Love English poetry: The Good Morrow, by John Donne

I wonder by my troth, what thou and I

Did, till we loved ? were we not wean’d till then ? 

But suck’d on country pleasures, childishly ? 

Or snorted we in the Seven Sleepers’ den ?

‘Twas so ; but this, all pleasures fancies be ;

If ever any beauty I did see, 

Which I desired, and got, ‘twas but a dream of thee.


And now good-morrow to our waking souls, 

Which watch not one another out of fear ;

For love all love of other sights controls,

And makes one little room an everywhere.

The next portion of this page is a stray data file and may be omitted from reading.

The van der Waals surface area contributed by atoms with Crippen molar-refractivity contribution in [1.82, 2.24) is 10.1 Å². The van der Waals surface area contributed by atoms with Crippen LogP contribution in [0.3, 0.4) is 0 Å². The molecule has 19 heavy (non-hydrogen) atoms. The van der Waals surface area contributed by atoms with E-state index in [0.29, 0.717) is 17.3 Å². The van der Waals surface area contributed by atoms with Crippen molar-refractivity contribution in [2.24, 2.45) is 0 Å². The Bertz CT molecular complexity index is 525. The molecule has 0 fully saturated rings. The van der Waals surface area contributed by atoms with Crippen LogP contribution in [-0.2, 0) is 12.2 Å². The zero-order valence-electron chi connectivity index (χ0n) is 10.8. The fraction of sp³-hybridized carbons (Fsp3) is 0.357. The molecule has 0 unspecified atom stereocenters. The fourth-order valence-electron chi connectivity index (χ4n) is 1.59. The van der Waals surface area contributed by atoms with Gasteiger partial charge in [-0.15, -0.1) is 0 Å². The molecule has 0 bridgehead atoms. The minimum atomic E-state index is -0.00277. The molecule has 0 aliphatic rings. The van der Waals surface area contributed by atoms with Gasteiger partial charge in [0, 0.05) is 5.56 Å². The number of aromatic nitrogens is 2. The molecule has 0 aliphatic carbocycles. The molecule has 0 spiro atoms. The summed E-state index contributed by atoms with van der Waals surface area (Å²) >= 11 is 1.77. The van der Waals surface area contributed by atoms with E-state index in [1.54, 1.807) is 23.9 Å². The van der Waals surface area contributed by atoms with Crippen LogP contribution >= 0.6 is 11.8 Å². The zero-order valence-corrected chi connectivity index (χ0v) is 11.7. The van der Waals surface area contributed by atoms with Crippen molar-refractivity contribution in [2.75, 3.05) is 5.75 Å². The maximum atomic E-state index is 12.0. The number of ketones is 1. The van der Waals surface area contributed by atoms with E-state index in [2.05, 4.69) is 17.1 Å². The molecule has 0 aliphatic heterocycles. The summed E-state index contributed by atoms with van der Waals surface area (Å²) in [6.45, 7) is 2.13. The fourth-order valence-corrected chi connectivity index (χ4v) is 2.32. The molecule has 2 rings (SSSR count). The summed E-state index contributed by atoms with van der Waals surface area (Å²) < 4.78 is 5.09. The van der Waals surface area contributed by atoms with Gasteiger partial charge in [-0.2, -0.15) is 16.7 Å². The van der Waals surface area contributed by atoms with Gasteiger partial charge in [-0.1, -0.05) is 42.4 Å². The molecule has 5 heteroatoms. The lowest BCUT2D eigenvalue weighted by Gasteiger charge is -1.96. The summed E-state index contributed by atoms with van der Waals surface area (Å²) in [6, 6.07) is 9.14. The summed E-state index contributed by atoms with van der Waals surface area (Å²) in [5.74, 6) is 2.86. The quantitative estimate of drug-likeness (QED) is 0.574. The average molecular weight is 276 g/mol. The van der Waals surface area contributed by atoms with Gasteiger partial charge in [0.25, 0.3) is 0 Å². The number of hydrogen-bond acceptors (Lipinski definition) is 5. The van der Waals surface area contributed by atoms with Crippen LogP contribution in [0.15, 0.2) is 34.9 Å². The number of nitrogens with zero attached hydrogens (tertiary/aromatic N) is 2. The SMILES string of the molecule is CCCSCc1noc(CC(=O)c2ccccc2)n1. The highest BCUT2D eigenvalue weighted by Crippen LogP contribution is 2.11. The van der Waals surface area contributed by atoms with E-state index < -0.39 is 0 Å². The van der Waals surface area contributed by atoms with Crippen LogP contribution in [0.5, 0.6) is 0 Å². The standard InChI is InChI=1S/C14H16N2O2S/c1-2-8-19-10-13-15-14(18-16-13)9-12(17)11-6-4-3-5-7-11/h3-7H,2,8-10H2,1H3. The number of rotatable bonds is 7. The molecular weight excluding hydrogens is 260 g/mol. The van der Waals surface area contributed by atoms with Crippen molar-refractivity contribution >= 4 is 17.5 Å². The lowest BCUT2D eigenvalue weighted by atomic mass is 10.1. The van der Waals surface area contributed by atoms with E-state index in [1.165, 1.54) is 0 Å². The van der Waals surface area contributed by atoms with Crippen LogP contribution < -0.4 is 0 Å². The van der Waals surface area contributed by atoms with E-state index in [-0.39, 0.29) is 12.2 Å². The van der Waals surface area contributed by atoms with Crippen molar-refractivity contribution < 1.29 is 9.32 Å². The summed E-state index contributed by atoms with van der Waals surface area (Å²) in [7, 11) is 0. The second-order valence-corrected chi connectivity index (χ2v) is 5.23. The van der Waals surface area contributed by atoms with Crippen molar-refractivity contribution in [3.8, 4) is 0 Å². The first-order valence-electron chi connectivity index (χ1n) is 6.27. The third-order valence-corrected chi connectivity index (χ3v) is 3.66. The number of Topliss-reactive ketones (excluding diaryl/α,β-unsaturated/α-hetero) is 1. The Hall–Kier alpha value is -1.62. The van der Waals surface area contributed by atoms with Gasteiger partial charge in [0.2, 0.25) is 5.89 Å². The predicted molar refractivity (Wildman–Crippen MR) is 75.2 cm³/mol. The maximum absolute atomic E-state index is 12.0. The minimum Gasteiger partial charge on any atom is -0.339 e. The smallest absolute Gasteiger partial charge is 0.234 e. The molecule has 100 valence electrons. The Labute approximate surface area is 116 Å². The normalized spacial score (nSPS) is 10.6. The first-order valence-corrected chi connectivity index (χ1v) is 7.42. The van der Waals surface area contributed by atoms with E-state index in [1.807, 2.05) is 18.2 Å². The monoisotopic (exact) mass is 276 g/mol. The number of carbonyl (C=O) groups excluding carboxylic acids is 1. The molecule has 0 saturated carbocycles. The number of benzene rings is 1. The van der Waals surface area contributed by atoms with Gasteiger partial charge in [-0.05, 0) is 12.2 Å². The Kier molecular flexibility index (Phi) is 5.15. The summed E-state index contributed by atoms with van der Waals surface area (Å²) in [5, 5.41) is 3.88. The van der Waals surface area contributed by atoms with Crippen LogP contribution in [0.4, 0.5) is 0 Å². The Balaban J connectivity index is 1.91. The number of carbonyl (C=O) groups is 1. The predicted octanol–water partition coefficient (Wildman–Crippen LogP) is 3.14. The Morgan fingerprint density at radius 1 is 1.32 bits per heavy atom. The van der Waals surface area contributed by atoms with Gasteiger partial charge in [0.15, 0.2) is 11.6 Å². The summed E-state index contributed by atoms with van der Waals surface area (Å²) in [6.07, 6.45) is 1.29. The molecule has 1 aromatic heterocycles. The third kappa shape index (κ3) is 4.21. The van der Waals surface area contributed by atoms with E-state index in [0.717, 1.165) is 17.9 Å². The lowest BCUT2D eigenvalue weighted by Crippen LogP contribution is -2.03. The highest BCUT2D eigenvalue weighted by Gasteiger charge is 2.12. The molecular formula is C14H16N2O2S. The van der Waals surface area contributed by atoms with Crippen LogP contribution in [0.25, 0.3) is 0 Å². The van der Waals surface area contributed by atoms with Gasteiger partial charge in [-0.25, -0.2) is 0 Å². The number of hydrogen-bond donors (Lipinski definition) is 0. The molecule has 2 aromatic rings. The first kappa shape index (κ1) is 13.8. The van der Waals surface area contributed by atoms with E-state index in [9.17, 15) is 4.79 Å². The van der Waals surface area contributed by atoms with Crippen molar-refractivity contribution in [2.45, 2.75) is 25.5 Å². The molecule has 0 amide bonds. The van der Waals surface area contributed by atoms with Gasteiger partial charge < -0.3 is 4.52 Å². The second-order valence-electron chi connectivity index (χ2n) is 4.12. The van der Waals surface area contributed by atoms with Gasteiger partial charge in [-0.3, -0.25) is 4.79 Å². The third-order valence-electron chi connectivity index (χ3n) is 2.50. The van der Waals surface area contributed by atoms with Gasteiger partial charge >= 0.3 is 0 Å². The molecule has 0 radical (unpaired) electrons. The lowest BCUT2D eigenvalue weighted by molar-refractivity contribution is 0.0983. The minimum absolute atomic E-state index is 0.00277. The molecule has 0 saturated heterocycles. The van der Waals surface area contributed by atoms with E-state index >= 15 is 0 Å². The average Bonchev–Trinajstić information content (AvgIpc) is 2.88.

Let sea-discoverers to new worlds have gone ;

Let maps to other, worlds on worlds have shown ;

Let us possess one world ; each hath one, and is one. 


My face in thine eye, thine in mine appears, 

And true plain hearts do in the faces rest ;

Where can we find two better hemispheres 

Without sharp north, without declining west ?

Whatever dies, was not mix’d equally ;

If our two loves be one, or thou and I 

Love so alike that none can slacken, none can die.



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